24 November 2013

Trymalium myrtillus subsp. myrtillus – Rhamnaceae

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Trymalium myrtillus subsp. myrtillus – Rhamnaceae

Many plants in the Rhamnaceae family of which Trymalium belongs can be quite tricky to identify, as can the similar looking genera. Trymalium is most similar to Spryridium and Pomaderris, but can be separated by the flower arrangement of Spryridium that are in heads (small basket like), whereas Pomaderris and Trymalium are not. These two are distinguished by their petals of which Trymalium are shaped like a tiny hood that initially cover individual anthers, but the petals of Pomaderris are not hooded and typically petal shaped.

There are two subspecies of Trymalium myrtillus with subsp. myrtillus being the only one in the Esperance region, whilst the other (subsp. pungens) is a rare spiny shrub to the north of Bremer Bay (250 km or 155 miles WSW of Esperance). Trymalium myrtillus subsp. myrtillus is common from Bremer Bay to the edge of the Nullarbor and north to the Kalgoorlie region.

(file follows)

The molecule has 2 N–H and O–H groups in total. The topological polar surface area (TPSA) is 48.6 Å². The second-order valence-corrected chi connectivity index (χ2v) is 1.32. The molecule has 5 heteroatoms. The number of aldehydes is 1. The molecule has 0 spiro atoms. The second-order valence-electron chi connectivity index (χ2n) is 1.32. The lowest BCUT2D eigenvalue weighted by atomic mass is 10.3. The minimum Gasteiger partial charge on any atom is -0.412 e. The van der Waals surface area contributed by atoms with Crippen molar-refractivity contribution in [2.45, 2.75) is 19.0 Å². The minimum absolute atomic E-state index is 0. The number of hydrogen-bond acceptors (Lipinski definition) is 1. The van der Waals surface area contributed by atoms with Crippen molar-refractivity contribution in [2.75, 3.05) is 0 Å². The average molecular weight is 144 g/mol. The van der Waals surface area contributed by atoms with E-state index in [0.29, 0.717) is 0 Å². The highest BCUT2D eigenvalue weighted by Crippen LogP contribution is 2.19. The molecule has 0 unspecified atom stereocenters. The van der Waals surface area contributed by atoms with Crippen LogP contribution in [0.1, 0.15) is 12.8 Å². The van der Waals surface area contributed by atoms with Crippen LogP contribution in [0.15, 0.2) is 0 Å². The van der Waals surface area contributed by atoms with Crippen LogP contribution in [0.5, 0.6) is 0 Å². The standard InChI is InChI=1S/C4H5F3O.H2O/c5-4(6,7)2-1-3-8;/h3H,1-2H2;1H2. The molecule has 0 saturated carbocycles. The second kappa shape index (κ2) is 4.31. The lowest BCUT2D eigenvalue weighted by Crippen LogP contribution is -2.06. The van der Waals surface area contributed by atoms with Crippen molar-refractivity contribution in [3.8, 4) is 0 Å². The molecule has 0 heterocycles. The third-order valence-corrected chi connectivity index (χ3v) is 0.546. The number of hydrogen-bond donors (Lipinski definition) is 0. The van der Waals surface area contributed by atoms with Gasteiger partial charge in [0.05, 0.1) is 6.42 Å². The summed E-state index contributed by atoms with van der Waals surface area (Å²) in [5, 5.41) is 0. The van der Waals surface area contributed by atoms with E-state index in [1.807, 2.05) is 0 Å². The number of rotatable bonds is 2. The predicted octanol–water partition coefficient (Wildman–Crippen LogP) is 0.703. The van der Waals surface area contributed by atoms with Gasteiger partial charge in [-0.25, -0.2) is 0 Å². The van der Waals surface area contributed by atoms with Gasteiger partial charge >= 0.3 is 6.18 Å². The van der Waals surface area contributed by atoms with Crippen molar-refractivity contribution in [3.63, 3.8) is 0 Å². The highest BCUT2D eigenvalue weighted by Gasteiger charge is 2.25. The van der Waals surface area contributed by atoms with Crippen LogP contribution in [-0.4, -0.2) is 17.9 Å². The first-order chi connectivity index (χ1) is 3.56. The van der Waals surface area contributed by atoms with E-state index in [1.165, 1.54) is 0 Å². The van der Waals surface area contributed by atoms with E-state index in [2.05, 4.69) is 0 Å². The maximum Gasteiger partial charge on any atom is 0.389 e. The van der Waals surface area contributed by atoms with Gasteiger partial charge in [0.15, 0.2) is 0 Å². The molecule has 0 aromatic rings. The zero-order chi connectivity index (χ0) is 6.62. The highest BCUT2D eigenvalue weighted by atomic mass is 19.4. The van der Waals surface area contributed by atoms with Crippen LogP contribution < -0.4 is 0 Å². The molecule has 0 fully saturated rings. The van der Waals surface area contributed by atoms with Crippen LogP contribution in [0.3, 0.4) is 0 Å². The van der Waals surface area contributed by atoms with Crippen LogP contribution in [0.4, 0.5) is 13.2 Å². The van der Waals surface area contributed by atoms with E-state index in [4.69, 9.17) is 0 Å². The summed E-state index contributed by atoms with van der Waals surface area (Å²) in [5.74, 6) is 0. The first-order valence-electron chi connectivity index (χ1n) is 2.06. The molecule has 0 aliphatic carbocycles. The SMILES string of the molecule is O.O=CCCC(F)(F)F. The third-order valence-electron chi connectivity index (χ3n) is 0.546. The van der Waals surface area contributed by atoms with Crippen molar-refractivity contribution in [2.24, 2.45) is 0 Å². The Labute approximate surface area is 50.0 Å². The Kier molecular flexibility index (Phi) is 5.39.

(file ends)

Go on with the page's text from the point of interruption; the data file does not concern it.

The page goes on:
Trymalium myrtillus subsp. myrtillus although common is habitat specific favouring areas on and around granite outcrops, especially where the brown soils of these locations also overlie limestone. The cream/yellow flowers are arranged in panicles (branched raceme like) and although small (to 2 mm or less than 1/8” diameter), occur in such quantities as to overwhelm the green foliage.

Plants can grow to 3 metres (10’) in height, but locally tend to be around half that size and probably due to their favoured habitat often grow in close-knit colonies, so once stumbled upon are not easily overlooked. It is recorded flowering from July to October, which may vary slightly depending on local weather conditions.